lunes, 17 de agosto de 2009

Diario de Lima 3. Interview: Andrés Di Tella

Argentinean documentary filmmaker Andrés di Tella is in Lima this week for a retrospective of his work and to sit on the jury of the official documentary selection. We talked to him about his style and philosophy of filmmaking.

In your recent films, Fotografias and La television y yo, there is an interesting mix of the autobiographical and historical. How did you arrive at this style of filmmaking?
In my earlier films, my personal subjectivity was transferred onto the characters in the film. For instance, my first feature documentary, Montoneros, una historia, is the story of a woman who becomes involved in a guerrilla movement in ‘70s Argentina. I could have chosen any number of people but I chose this woman - and I only realised this afterwards - because I saw something of her in myself.

In La television y yo, this becomes explicit in the way you compare the Yankelevich family with your own.
That film began with the story of Jaime Yankelevich, who introduced TV to Argentina: an immigrant who did well, whose life was crossed by politics which he benefited from, but was eventually ruined by. I realised that my interest in Yankelivich was in part due to unsatisfied curiosity about my own grandfather, another immigrant who made good, became an industrialist, and whose enterprise eventually floundered.

What interests you about this personal approach?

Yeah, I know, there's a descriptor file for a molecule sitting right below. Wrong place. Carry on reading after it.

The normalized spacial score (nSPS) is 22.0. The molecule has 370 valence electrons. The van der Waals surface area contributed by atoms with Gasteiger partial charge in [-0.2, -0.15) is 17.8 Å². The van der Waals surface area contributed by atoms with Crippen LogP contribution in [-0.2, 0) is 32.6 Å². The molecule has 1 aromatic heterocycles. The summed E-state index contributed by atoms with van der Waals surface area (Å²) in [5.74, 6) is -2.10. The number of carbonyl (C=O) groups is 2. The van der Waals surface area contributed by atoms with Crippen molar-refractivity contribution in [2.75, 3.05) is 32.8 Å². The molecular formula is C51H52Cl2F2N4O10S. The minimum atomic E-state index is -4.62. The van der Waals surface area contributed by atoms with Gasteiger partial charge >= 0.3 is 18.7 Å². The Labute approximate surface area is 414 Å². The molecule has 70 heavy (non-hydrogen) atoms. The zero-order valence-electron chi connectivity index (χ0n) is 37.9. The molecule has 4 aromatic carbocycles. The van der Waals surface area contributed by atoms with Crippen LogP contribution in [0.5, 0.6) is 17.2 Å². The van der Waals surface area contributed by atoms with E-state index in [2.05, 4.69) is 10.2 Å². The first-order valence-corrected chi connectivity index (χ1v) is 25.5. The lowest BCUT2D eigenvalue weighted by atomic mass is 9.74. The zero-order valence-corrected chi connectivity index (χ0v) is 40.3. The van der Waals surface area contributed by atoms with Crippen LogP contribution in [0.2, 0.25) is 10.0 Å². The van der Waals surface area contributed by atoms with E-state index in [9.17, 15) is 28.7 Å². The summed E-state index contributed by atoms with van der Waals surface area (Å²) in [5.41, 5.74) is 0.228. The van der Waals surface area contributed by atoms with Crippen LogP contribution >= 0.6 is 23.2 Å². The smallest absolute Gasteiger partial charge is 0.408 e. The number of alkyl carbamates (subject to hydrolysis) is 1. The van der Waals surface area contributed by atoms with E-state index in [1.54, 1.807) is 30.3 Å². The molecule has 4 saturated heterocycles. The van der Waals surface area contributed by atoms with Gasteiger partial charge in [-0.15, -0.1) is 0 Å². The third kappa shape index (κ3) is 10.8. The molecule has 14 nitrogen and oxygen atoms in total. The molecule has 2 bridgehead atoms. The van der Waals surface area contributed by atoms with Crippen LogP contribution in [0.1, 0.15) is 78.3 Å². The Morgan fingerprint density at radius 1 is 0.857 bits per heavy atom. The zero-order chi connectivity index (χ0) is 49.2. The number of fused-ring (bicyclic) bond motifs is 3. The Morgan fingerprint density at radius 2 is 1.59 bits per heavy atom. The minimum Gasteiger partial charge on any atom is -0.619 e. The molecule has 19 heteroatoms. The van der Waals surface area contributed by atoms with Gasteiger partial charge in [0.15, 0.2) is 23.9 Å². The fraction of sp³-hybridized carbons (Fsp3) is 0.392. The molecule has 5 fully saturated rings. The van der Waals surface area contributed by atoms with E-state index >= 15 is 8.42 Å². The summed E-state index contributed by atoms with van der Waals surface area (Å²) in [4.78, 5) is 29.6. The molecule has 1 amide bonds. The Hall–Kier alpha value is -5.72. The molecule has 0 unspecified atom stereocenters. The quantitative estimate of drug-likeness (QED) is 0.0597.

Often in documentary, the decision is to erase the filmmaker’s participation and just show a “window” on the world. I grew tired of this artifice. I don’t believe, for instance, that there is such a thing as an interview in a documentary. A documentary is a film just like any other film: there are scenes and encounters. And in those encounters the fact that I’m making a film is a crucial element.

In La television y yo, you speculate that “maybe this film was just a pretext for talking” to your father.
My father said things in that film that he had never said to me before. I think that’s something incredible that can happen with a camera, where people come out with something they’ve never said before in “real life”. There’s something about the recording situation that, given the right constellation of stars, brings out what wouldn’t have happened otherwise.

There are great moments in your films when you admit to being totally lost. Why did you choose to include this?
Obviously it’s constructed, but we make an effort to include a lot of mistakes and moments of doubt. I always have a plan, but I really believe that the best part of the plan is what fails. Our plans are so limited and pathetic, anything that reveals this brings us closer to the truth.

[Our videoblogger, Juan Daniel Fernández, sneezes.]

Bless you! This is the best thing that can happen: the unexpected. That’s life. And in film that’s what happens: you make a lot of deliberate, conscious decisions looking for an effect, and then you really don’t know what’s going to happen.

Donal Foreman

Nisimazine / A magazine published by NISI MASA / European Network for Young Cinema